While Mr. Thompson seems to be focused on the Q1 2021 distribution date for royalties payable in the normal course, the other significant statementing and paymenting date is July 1, 2021 when the first unmatched distribution is to be paid under Title I. There are also the obvious and expressly stated “public notice of unclaimed royalties” reporting requirements for The MLC’s public facing website listing all unmatched songs (or shares of songs) and publicity efforts for the unmatched. This provision, too, is glitchy, but presumably will come into effect soon. I realize there may be some side deals cut regarding extending that statutory payment date, but it would at least be a confidence building exercise to know that The MLC could make the unmatched payment as of the statutory date if called upon to do so.
Songwriters have very little visibility into The MLC’s operations except what came out at the Copyright Office panels, for which I am grateful, and also various interviews. There is little substantive information in the press, and even less on The MLC’s website. Therefore, it would be very helpful if the Office could require The MLC to demonstrate to the public how its platform is to function. Such a demonstration might bring helpful suggestions from their peers or the ex-US CMOs that have been operating for decades.
It would also be helpful if the Office promulgated a bright line regulation that told songwriters around the world if the July 1, 2021 goal posts have moved and if so where they have been moved to. I must say I have somewhat lost the page on this, given former Register Temple’s last testimony to the House Judiciary Committee about who has agreed what on delaying distribution. This rulemaking would be a great opportunity to tell the world if and how the insiders have decided to change the law.
As the House Judiciary Committee stated:
Testimony provided by Jim Griffin at the June 10, 2014 Committee hearing highlighted the need for more robust metadata to accompany the payment and distribution of music royalties….In an era in which Americans can buy millions of products via an app on their phone based upon the UPC code on the product, the failure of the music industry to develop and maintain a master database has led to significant litigation and underpaid royalties for decades. The Committee believes that this must end so that all artists are paid for their creations and that so-called ‘‘black box’’ revenue is not a drain on the success of the entire industry.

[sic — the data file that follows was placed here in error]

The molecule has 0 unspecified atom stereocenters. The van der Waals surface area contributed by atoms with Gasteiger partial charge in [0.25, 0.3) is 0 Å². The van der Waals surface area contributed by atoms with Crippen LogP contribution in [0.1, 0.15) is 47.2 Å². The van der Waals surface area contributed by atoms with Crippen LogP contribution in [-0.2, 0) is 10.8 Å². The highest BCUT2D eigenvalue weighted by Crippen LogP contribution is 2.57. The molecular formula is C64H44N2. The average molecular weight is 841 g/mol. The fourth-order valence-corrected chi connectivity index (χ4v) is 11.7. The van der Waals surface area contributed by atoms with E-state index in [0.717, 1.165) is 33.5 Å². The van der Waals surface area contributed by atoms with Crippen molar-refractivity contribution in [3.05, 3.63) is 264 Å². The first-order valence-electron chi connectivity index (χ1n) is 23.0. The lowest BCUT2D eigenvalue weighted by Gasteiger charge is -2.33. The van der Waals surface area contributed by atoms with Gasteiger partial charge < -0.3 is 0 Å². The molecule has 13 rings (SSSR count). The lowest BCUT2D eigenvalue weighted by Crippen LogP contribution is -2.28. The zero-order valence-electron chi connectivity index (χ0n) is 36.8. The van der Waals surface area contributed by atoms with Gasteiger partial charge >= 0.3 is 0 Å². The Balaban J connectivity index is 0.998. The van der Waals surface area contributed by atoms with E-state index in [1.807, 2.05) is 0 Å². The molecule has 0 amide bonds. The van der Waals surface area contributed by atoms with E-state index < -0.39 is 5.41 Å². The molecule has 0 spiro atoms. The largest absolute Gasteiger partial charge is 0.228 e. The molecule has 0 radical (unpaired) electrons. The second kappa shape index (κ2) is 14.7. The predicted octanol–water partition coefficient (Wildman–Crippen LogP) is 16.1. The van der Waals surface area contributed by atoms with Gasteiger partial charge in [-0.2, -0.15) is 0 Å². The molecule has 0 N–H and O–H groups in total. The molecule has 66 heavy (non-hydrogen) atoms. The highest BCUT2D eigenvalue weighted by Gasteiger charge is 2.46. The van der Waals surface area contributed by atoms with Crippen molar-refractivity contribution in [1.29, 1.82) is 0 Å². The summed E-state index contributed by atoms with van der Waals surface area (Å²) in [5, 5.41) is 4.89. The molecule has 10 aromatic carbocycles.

Having accomplished their goal through compulsory legislation, we are all watching the database cadre get to work and looking forward to learning how it is done from their teaching.
Alternatively, as is widely suspected among some songwriters I have spoken to, The MLC might rely on HFA’s statementing and paymenting functionality to limp along by sending necessary but not sufficient statements to HFA publishers or publishers that HFA can match. This would be, essentially, the same process that got a couple of HFA’s licensing clients sued repeatedly, and ironically led to the Title I safe harbor in the first place.
Absent proper transparency in the runup to the License Availability Date, any sudden drop in revenue would catch songwriters by surprise. In the time of the pandemic, such a sudden contraction of income could be even more devastating than usual.
Transparency would help shine sunlight on that problem. While The MLC may give interviews and appear on panels describing their activities, we should remember the words of the great Bruin John Wooden who cautioned that we should not mistake activity for achievement. If you practice free throws by yourself all weekend, it doesn’t mean you’ll be a better player with the team at Monday practice—or that the team is any more likely to win when it is game time at Pauley on Saturday.
 Transcript, United States Copyright Office Unclaimed Royalties Study Kickoff Symposium (Dec. 6, 2019) at 28 ln 15 hereafter “Kickoff Transcript”.
 Tatania Cirisano, Mechanical Licensing Collective Selects Leadership, Partners for Copyright Database, Billboard (November 26, 2019).
 Kickoff Transcript at 40 ln 2.
 Kickoff Transcript at 40-41.
 It is well to note that such a contraction probably would not affect direct licenses or HFA’s modified compulsory licenses.
 17 U.S.C. § 115 (d)(3)(J)(iii).
 House Report at 8.
 Songwriters are already expecting lower royalties in January 2021 according to BMI’s President and CEO Mike O’Neil: “[We] anticipate an impact in January 2021, when today’s performances and corresponding licensing dollars (2nd quarter 2020) will be reflected in your royalty distributions. While you may see a lower distribution that quarter than you might typically receive under ordinary circumstances, given BMI’s business model, we have the time and ability to plan for this outcome.” A Message from Mike O’Neil, BMI.com (April 7, 2020) available at https://www.bmi.com/news/entry/a-message-from-bmi-president-ceo-mike-oneill-regarding-royalty-payments